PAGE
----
Hypoglycemia is a serious risk associated with intensive therapy and occurs with both CSII and MDI. Early studies suggested that the risk of hypoglycemia with CSII was greater or similar to that of conventional diabetes management 36,37 and MDI.38,39 More recently, however, reports have suggested that severe hypoglycemia may be reduced by CSII as much as 4-fold compared with MDI treatment40,41 with no reduction in glycemic control. This decrease in hypoglycemic events has been accompanied by an increase in self-reported warning symptoms of hypoglycemia, as well as by an increase in counterregulatory hormonal responses to hypoglycemia.42,43 Severe hypoglycemia has now become an accepted indication for initiation of CSII therapy.
Intensive diabetes management with CSII improves glycemic control. The improved control is associated with fewer diabetic and metabolic complications. Treatment with CSII also improves or slows the progression of diabetic nephropathy,44-46 peripheral and autonomic neuropathy,47-49 retinopathy,50-54 hypertriglyceridemia and hypoalphalipoproteinemia,55,56 and diabetic changes in transplanted kidneys.57
The improvement in lifestyle may be the most important reason to the patient who chooses CSII. The ability to increase flexibility in moment-to-moment living is the reason most frequently cited by individuals who have chosen CSII.58 It allows the patient to modify insulin availability hour by hour, which makes possible the performance of activities that would otherwise be risky: skipping or delaying meals, sleeping late on weekends, or engaging in vigorous exercise.59 This increased flexibility may be fueling the upsurge in patient demand for CSII more than any other factor.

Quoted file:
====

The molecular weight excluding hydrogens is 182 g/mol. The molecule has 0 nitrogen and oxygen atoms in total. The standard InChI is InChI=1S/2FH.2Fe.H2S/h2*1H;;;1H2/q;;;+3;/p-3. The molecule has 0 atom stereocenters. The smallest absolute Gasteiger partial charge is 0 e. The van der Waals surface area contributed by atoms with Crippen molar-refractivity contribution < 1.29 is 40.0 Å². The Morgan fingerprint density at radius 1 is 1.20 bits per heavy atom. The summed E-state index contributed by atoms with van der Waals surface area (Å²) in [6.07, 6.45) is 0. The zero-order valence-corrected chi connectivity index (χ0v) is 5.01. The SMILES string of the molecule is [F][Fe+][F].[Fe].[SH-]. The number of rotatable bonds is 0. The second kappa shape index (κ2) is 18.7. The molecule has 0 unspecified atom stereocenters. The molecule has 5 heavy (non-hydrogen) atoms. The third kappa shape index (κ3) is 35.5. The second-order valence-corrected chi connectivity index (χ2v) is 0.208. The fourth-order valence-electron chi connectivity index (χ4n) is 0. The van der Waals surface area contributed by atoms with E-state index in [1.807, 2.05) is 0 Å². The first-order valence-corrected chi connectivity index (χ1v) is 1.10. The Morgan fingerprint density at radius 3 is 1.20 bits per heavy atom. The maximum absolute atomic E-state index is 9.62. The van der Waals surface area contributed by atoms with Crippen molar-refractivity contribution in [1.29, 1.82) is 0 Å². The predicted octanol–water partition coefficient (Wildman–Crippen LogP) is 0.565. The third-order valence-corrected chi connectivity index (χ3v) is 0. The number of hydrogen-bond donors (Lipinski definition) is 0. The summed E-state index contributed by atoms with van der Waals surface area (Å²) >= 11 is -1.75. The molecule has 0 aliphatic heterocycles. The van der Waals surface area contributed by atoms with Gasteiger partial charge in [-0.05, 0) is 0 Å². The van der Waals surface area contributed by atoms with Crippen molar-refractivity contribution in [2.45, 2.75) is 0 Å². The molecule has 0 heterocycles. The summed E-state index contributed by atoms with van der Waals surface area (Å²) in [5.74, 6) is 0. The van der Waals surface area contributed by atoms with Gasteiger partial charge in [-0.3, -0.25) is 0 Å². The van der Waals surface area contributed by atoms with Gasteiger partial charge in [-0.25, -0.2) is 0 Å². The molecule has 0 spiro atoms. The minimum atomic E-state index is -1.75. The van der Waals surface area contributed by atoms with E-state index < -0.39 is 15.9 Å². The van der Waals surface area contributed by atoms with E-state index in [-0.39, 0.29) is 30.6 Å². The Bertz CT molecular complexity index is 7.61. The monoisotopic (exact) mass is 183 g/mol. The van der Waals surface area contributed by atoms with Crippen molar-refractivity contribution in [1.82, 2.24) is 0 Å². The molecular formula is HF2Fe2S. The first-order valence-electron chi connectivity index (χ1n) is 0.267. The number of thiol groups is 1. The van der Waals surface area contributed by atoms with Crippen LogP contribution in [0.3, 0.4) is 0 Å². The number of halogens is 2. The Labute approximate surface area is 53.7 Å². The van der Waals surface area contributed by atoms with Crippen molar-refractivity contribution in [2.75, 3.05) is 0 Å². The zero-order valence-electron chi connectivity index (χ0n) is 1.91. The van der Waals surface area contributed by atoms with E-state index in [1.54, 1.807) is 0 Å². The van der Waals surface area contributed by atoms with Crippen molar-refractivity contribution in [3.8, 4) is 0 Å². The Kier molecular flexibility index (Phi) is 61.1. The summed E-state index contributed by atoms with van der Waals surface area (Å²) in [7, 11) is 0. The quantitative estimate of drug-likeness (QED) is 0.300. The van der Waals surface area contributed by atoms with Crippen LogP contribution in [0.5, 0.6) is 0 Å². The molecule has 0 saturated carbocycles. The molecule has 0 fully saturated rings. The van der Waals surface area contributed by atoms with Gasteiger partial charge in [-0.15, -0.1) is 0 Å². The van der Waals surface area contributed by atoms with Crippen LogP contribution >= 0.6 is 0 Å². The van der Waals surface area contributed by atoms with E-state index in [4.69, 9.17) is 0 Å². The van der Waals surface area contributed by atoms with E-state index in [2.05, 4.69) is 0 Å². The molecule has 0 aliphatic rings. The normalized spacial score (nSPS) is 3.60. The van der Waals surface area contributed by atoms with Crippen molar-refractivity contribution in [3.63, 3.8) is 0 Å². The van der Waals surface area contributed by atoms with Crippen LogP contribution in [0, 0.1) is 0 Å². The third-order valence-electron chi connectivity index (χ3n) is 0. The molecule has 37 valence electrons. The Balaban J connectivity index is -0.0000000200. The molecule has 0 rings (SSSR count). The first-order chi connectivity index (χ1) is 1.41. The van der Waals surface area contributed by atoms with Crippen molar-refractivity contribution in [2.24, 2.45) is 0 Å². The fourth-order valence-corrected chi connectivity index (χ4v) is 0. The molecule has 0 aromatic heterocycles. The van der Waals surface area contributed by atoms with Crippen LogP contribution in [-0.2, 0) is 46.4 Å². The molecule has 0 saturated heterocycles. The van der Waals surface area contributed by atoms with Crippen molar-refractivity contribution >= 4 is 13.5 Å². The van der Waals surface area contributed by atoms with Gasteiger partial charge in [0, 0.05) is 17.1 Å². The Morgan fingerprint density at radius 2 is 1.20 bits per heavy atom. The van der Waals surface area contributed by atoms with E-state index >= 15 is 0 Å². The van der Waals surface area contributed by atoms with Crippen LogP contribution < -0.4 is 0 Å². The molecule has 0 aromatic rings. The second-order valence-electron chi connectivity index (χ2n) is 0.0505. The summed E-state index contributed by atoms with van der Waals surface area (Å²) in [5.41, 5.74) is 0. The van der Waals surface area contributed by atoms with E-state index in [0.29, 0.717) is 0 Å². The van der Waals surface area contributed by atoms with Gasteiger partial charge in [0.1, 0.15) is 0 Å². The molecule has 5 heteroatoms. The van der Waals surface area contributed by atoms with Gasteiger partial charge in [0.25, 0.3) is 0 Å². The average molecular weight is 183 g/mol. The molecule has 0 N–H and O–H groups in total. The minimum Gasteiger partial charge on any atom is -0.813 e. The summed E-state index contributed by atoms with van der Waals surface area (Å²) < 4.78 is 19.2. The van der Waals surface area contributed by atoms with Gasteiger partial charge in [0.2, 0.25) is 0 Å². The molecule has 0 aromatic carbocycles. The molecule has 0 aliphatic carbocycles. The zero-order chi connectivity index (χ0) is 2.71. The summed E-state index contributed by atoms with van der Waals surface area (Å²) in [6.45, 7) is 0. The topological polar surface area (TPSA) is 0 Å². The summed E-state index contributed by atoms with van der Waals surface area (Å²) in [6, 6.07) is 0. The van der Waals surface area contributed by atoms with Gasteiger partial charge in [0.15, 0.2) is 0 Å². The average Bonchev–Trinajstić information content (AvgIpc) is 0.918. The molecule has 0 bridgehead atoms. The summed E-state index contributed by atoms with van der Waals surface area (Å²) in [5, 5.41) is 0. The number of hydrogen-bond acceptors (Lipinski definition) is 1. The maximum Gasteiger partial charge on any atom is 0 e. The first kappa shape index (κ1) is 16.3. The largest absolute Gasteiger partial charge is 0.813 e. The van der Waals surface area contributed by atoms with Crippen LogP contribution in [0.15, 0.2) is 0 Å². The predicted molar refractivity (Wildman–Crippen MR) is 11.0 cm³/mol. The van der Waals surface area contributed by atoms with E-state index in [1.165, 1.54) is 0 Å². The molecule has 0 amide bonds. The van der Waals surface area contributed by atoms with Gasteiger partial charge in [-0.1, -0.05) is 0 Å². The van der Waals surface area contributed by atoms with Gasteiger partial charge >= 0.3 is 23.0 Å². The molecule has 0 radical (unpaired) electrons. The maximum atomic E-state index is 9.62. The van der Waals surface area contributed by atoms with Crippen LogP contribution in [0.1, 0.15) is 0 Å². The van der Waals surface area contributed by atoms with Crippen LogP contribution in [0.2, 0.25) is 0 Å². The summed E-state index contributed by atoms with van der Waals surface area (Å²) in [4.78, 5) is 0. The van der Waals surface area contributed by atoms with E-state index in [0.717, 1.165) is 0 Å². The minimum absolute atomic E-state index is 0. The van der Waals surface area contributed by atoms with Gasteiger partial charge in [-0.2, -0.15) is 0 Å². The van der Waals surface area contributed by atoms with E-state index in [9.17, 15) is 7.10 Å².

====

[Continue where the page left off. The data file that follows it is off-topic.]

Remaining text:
As recently as 1990, some authorities asserted that "the use of CSII is discouraged in routine clinical practice," suggesting instead that it be limited to specific subsets of patients with type 1 diabetes.60 While earlier reports of increased and unexplained mortality among CSII users61 have largely been explained,11 there are several risks associated with CSII.
There is no subcutaneous depot of long-acting insulin with CSII. If the flow of the regular, short-acting insulin is interrupted, ketonemia and diabetic ketoacidosis can develop more rapidly and more frequently with CSII than with other treatments.21,36,62 The interruption of insulin may be intentional, to allow patients to participate in certain activities, or unintentional, caused by catheter occlusion, catheter disinsertion, battery failure, depleted insulin supply, and other causes.63-65 Many times, the interruption of insulin is a result of patient error and inadequate training, particularly when patients do not take the emergency steps necessary in the event of unexplained hyperglycemia.6 In experimental settings where insulin delivery was intentionally interrupted, plasma-free insulin values fell to very low levels (4-8 mU/L) within a 6-hour period, accompanied by large increases in blood glucose, plasma 3-β-hydroxybutyrate, and free fatty acid values.66